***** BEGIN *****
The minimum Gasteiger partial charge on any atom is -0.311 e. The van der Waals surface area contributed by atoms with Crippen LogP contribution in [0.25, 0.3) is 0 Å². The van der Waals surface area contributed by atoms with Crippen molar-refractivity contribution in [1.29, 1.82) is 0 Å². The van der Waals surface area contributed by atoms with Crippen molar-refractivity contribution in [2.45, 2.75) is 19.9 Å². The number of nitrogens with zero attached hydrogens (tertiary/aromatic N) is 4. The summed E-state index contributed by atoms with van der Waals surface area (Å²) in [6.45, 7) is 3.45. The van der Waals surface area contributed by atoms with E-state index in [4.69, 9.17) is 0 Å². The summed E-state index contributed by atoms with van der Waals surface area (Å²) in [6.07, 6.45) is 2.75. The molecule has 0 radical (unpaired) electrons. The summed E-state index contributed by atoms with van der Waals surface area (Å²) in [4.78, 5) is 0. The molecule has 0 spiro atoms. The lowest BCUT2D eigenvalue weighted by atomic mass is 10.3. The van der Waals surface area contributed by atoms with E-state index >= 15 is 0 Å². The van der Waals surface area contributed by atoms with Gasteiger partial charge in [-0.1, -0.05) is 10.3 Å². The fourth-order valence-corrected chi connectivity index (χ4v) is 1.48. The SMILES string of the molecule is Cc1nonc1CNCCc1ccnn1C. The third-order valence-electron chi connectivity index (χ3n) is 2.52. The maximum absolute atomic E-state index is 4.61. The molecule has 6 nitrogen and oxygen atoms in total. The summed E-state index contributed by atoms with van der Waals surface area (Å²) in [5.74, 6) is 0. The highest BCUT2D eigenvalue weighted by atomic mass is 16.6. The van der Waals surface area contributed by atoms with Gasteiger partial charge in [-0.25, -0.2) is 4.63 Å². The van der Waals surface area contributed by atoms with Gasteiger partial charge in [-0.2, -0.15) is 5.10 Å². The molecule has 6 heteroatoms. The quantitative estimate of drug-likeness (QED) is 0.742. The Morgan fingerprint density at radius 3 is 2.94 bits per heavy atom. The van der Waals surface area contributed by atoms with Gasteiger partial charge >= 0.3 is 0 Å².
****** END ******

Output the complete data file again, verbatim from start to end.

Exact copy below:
The minimum Gasteiger partial charge on any atom is -0.311 e. The van der Waals surface area contributed by atoms with Crippen LogP contribution in [0.25, 0.3) is 0 Å². The van der Waals surface area contributed by atoms with Crippen molar-refractivity contribution in [1.29, 1.82) is 0 Å². The van der Waals surface area contributed by atoms with Crippen molar-refractivity contribution in [2.45, 2.75) is 19.9 Å². The number of nitrogens with zero attached hydrogens (tertiary/aromatic N) is 4. The summed E-state index contributed by atoms with van der Waals surface area (Å²) in [6.45, 7) is 3.45. The van der Waals surface area contributed by atoms with E-state index in [4.69, 9.17) is 0 Å². The summed E-state index contributed by atoms with van der Waals surface area (Å²) in [6.07, 6.45) is 2.75. The molecule has 0 radical (unpaired) electrons. The summed E-state index contributed by atoms with van der Waals surface area (Å²) in [4.78, 5) is 0. The molecule has 0 spiro atoms. The lowest BCUT2D eigenvalue weighted by atomic mass is 10.3. The van der Waals surface area contributed by atoms with E-state index >= 15 is 0 Å². The van der Waals surface area contributed by atoms with Gasteiger partial charge in [-0.1, -0.05) is 10.3 Å². The fourth-order valence-corrected chi connectivity index (χ4v) is 1.48. The SMILES string of the molecule is Cc1nonc1CNCCc1ccnn1C. The third-order valence-electron chi connectivity index (χ3n) is 2.52. The maximum absolute atomic E-state index is 4.61. The molecule has 6 nitrogen and oxygen atoms in total. The summed E-state index contributed by atoms with van der Waals surface area (Å²) in [5.74, 6) is 0. The highest BCUT2D eigenvalue weighted by atomic mass is 16.6. The van der Waals surface area contributed by atoms with Gasteiger partial charge in [-0.25, -0.2) is 4.63 Å². The van der Waals surface area contributed by atoms with Gasteiger partial charge in [-0.2, -0.15) is 5.10 Å². The molecule has 6 heteroatoms. The quantitative estimate of drug-likeness (QED) is 0.742. The Morgan fingerprint density at radius 3 is 2.94 bits per heavy atom. The van der Waals surface area contributed by atoms with Gasteiger partial charge >= 0.3 is 0 Å².